Is Universal Design sustainable?

The goal of making the world a better place as a result of your actions means that we should question all activities against this high tide mark.

In my spare time, I have worked over the last 10 years on the Assurance panel of the Global Sustainable Tourism Council.

The panel provides an independent review of an accreditation process for businesses and destinations and by doing so it promotes and manages global standards for sustainable travel and tourism. The criteria cover 4 key areas, sustainable management, sociocultural impacts, cultural impacts, and environmental impacts. Sustainability is much more than just using green processes, but that is a good starting point.

Over those 10 years I have reviewed dozens of different systems that operate across the globe and whilst unique to that place, they all have goals to minimise impacts in the key areas and where feasible improve outcomes based on measurable data and robust processes.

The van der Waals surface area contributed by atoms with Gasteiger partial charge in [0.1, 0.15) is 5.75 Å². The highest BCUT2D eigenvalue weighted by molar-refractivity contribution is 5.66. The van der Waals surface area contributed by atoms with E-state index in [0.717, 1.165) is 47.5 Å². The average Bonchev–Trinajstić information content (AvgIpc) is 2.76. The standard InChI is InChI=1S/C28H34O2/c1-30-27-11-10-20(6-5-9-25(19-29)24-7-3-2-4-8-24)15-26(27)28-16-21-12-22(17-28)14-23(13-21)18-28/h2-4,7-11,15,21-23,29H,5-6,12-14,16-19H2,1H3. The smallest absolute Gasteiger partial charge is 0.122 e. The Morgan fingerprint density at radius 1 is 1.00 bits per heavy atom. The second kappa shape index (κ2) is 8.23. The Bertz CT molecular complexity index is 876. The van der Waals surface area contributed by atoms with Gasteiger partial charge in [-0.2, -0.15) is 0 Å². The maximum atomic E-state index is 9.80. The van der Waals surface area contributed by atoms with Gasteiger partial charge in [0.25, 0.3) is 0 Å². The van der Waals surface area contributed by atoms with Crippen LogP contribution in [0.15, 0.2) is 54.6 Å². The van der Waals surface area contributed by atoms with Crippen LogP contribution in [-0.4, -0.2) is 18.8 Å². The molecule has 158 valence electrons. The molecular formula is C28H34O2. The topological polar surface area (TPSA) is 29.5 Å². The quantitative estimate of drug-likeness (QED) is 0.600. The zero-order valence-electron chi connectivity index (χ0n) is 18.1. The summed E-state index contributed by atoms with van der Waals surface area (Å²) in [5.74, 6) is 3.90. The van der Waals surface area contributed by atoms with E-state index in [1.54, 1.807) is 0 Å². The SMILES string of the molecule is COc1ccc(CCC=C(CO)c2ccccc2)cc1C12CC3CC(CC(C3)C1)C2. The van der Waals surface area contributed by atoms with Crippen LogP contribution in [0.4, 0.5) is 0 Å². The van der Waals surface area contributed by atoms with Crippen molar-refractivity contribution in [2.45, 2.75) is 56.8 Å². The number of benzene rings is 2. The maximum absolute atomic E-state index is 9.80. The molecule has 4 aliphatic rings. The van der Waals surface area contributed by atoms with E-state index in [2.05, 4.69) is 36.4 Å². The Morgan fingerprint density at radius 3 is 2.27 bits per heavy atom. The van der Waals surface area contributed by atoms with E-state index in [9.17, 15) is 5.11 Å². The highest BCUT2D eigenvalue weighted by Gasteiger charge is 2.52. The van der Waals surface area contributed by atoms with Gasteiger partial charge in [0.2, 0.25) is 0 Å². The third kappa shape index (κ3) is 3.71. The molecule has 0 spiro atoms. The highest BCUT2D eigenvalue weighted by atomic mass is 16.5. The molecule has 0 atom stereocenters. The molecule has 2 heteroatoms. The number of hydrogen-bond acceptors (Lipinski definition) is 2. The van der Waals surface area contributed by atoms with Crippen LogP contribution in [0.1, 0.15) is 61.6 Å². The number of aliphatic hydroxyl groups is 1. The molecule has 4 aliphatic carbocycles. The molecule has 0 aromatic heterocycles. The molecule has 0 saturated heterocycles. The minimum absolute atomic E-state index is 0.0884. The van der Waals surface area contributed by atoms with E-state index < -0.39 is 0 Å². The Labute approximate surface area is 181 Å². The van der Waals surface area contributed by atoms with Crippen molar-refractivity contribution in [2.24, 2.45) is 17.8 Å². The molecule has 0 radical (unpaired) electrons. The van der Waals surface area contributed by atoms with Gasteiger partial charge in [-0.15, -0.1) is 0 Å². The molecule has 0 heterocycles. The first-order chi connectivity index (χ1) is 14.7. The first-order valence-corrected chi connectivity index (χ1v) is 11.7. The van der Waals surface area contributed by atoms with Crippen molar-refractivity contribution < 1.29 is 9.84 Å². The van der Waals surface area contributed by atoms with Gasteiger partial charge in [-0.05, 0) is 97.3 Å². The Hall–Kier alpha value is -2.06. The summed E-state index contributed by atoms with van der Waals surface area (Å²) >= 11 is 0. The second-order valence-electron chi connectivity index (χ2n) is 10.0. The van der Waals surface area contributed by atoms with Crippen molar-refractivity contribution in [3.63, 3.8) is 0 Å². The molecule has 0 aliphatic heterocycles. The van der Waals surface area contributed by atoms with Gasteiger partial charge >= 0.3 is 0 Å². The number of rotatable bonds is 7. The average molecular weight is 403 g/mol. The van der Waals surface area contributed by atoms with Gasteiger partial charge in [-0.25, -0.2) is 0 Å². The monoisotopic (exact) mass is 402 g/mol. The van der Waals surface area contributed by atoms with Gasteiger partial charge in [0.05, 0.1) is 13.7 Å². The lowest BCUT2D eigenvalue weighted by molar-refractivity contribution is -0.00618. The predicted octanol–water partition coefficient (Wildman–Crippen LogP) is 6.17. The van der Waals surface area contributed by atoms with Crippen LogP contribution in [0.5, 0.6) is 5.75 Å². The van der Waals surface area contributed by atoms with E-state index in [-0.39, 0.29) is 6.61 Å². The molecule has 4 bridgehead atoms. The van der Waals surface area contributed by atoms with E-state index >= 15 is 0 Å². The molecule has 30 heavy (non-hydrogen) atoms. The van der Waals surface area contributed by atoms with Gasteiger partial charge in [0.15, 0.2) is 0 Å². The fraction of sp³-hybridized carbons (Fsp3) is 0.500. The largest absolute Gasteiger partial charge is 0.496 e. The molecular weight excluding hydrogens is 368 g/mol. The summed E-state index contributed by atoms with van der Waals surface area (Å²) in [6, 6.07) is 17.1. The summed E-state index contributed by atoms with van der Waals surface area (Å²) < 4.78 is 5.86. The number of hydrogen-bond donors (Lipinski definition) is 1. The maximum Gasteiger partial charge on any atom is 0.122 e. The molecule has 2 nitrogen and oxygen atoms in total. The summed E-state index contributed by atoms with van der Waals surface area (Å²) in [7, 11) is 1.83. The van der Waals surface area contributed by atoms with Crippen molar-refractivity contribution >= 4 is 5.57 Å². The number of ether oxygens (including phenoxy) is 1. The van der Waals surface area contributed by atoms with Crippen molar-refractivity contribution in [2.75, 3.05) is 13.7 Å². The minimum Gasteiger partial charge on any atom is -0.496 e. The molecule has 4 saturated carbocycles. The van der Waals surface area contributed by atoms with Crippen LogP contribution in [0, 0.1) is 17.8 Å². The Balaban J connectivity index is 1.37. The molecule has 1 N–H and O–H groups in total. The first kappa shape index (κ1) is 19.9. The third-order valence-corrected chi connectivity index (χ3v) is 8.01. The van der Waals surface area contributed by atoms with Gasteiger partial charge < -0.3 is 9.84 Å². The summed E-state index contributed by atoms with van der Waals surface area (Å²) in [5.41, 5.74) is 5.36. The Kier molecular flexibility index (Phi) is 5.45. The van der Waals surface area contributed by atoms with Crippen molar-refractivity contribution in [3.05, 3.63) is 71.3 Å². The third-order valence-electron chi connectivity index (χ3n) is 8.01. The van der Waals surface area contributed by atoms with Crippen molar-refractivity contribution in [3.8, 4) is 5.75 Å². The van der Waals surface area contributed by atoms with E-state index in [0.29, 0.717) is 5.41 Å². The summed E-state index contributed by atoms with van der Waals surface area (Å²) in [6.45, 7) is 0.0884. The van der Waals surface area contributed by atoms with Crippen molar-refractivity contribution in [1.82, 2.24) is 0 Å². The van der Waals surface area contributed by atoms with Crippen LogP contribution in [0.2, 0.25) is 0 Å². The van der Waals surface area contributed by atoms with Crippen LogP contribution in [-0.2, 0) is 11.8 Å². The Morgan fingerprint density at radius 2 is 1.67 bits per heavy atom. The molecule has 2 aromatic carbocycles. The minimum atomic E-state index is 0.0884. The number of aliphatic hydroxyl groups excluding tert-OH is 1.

So where and how does Universal Design(UD) fit in?

As a philosophy UD is about reducing rework, build it once and build it right. Socially it supports goals of inclusion and reduces the unplanned consequences of ableism. Environmentally there is less material wastage taken over the life of the asset and this aspect is recognised by a number of building companies and architectural designers who incorporate UD with their general approach to a green build.

It is interesting that we find strong support for “Fairtrade certification”, which is primarily about providing a more equitable return to the producers of the product and enabling them to achieve greater social and environmental performance. The Fairtrade process that protects the people who produce went mainstream about 10 years ago and I’m sure many of you now only purchase Fairtrade products.
What is interesting is that Fairtrade is a formal certification system aimed at stopping the exploitation of people, and on another level, UD is about treating everyone the same by enabling us all to go through the same front door and to all have equitable and similar experiences.

I am not suggesting that the UD certification systems are in any way the same as the globally recognised systems about sustainability. The measurement approach and structure is entirely different, however, both have a similar end goal in mind, making life better for all people in the future.

As always please feel free to contact me on geoff@lifemark.co.nz as we promote Universal Design to help everyone live the life they want.

 

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